Leaving the hospital with new babies, almost all parents place their infants in the car seat incorrectly, putting them "at increased risk for injury," according to a study announced Friday.

Researchers looked at 267 random families leaving Oregon Health and Science University Hospital with infants. They used the National Highway Traffic Safety Administration definition of "critial errors" to learn than 93 percent of those families strapped their newborns into their car seats wrong. Most of the mistakes had to do with harnessing the baby or the seat too loosely.

"Car safety seats can be difficult to use correctly for many families, and we need to provide the resources and services they need to help ensure the safest possible travel for newborns and all children," said Dr. Benjamin Hoffman, who led the study, in a news release. The article is to be presented at the American Academy of Pediatrics National Conference & Exhibition on Monday in San Diego.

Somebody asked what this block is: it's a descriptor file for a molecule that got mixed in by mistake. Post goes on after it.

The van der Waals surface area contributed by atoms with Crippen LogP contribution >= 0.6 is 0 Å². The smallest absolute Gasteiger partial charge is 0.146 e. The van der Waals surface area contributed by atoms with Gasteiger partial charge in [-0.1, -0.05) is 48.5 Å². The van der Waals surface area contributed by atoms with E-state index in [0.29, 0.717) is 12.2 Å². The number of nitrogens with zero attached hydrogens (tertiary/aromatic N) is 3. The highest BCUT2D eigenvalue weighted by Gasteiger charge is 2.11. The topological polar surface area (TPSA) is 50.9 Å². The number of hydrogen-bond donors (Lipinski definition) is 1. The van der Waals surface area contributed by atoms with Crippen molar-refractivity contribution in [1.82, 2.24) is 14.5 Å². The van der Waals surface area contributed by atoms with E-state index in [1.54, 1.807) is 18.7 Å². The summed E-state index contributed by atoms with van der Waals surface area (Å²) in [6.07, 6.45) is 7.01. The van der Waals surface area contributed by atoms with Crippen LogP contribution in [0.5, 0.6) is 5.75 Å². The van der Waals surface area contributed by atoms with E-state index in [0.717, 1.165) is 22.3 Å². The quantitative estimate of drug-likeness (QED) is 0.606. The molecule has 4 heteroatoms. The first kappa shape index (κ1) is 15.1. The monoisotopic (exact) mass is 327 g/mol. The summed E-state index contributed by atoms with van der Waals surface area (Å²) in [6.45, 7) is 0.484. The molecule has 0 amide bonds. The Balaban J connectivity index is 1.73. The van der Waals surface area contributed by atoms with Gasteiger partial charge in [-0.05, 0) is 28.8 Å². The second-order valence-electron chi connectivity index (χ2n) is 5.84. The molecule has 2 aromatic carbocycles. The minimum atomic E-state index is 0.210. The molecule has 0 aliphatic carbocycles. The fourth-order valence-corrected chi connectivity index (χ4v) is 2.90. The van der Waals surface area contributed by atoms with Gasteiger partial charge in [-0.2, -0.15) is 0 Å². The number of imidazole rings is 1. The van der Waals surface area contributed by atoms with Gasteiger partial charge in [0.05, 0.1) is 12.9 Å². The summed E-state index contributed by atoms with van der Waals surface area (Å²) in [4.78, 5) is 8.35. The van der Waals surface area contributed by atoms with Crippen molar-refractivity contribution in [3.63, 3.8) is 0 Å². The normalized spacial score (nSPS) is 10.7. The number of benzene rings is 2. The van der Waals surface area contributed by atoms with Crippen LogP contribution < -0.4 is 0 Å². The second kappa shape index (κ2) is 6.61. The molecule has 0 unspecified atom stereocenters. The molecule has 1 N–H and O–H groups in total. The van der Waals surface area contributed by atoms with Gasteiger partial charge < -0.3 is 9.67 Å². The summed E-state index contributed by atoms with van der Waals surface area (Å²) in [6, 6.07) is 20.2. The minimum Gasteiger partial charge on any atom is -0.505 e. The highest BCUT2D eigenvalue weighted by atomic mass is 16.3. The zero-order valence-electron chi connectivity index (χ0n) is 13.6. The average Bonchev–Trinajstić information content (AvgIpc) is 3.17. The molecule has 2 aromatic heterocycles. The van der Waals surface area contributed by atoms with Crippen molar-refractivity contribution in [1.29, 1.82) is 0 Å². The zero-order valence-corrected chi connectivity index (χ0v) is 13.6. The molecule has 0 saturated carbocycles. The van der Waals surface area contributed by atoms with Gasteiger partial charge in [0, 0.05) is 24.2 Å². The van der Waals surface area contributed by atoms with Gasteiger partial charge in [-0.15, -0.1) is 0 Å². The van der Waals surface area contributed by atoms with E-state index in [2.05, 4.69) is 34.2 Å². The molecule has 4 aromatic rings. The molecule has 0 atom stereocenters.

Low-income, non-white, non-English-speaking and single or unwed parents were those most likely to make mistakes — in other words, those most likely not to know they're doing it wrong. "We need to move beyond the idea that we cannot afford to develop and support child passenger safety programs," Hoffman said. "Car crashes kill more kids that any other cause; we can't afford not to."

According to the news release:

The most common errors in positioning the infant included harness being too loose (69 percent), retainer clip too low (34 percent), use of after-market product not approved with seat (20 percent), harness too high (18 percent) and caregiver not knowing how to adjust the harness (15 percent). The most common installation errors were car safety seat installed too loosely (43 percent), angle of car safety seat incorrect (36 percent), safety belt used but not locked (23 percent) and incorrect spacing between car safety seat and vehicle front seat (17 percent).

Source: B. Hoffman, et al. "Unsafe from the Start: Critical Misuse of Car Safety Seats for Newborns at Initial Hospital Discharge." American Academy of Pediatrics National Conference & Exhibition. 2014.